trina_photoI was a high school teacher in the early 80’s before computers and copy machines. My first teaching clothes were polyester double knit, that enduring fabric that absorbs chalk, mimeograph ink, and never ever wrinkled. I was a fashion icon with a mullet…

I’ve been a corporate trainer and coach for over three decades. My clothing choices improved and I was an early adopter of laptops. I’ve logged many frequent flyer miles getting to where my learners were. I started to burn out in the mid-90’s though I still loved my work. The travel was extreme. It wasn’t great for the clients either.

Learner follow-up was limited to one-off courses and little follow-up. Something had to change, so I became an advocate and early adopter of online learning. All of us then were learning as we went.
Soon I was training trainers at international online learning conferences, still logging frequent flyer miles but less often.

Today I’m an online educator, never far from my MacPro. I teach professionals already established who are improving themselves and their careers. I also teach one-on-one through mentoring and coaching – mostly by telephone. I am a Master Teacher in two graduate programs for the University of Denver, and co-founding faculty at Virtual Workplace University, an online learning destination for today’s professional.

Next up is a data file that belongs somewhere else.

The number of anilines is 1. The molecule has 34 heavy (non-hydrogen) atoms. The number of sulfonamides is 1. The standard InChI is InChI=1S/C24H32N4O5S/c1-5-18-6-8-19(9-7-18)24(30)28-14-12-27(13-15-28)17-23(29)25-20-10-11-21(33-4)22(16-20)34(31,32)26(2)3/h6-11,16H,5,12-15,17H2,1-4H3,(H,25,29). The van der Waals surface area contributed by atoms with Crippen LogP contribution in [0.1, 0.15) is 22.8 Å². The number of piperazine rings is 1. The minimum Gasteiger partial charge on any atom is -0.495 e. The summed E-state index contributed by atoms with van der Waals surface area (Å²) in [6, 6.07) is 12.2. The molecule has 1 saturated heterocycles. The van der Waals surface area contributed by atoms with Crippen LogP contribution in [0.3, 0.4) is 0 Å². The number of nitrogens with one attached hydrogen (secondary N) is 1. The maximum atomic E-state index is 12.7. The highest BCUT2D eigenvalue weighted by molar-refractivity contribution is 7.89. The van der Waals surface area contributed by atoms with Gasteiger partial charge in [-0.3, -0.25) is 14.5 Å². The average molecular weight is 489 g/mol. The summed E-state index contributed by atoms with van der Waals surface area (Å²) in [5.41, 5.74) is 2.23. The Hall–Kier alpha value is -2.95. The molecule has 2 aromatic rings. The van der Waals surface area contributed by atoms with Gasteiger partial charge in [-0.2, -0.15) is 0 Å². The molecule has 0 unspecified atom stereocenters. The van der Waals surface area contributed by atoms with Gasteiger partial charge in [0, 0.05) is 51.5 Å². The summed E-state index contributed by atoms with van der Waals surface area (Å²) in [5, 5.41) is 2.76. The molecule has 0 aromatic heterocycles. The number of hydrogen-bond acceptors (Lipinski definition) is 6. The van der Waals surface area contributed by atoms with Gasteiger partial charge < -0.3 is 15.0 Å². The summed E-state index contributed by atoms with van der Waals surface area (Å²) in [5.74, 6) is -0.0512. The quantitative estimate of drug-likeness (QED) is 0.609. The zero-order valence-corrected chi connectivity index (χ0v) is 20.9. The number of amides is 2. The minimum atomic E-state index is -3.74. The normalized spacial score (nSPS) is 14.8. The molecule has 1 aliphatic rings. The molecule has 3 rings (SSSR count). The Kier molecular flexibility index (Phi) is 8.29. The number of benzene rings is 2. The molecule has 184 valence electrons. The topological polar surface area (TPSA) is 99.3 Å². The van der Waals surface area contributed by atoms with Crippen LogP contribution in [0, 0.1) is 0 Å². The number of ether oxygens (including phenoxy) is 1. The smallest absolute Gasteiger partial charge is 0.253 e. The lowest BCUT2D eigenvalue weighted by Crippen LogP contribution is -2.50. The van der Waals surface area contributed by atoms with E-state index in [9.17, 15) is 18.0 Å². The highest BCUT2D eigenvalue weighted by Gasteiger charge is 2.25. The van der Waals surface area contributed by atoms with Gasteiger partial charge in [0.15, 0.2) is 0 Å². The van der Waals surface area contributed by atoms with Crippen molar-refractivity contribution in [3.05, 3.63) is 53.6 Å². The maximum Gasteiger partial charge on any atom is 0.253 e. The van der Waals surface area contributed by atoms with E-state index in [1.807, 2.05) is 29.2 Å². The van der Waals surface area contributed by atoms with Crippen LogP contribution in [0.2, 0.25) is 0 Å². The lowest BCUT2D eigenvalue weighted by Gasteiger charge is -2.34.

I’m a learner, too. I seek out ways to engage with my peers, tapping wisdom and offering some. I live with a learning mindset. My profession helps me be passionate all the time, without effort and usually without fail.

I’m no longer burned out. When I log frequent flyer miles now, it’s a treat to physically be with fellow learners.

I lucked into a career in 4th grade, thanks to Steve, my first teaching assignment. How I teach and learn has changed, but my passion as a teacher hasn’t.

What we do matters.

Join Trina as she presents at EdVET 2017 on April 28th. Click here for more information.

Is email wasting your time?

This blog has been re-published with the permission of Trina Hoefling and The Smart Workplace.

Trina Hoefling is a longstanding organisation and team development expert and master teacher at the University of Denver graduate school. For over 30 years Trina has been helping organizations and people establish virtual presence, bridge virtual distance and build strong relationships that span time and space. Scheduled to visit Melbourne in April 2017 (details below), today Trina shares her thoughts about the inefficiency of email.

Learn and use the communication technology that best fits your work and relationships!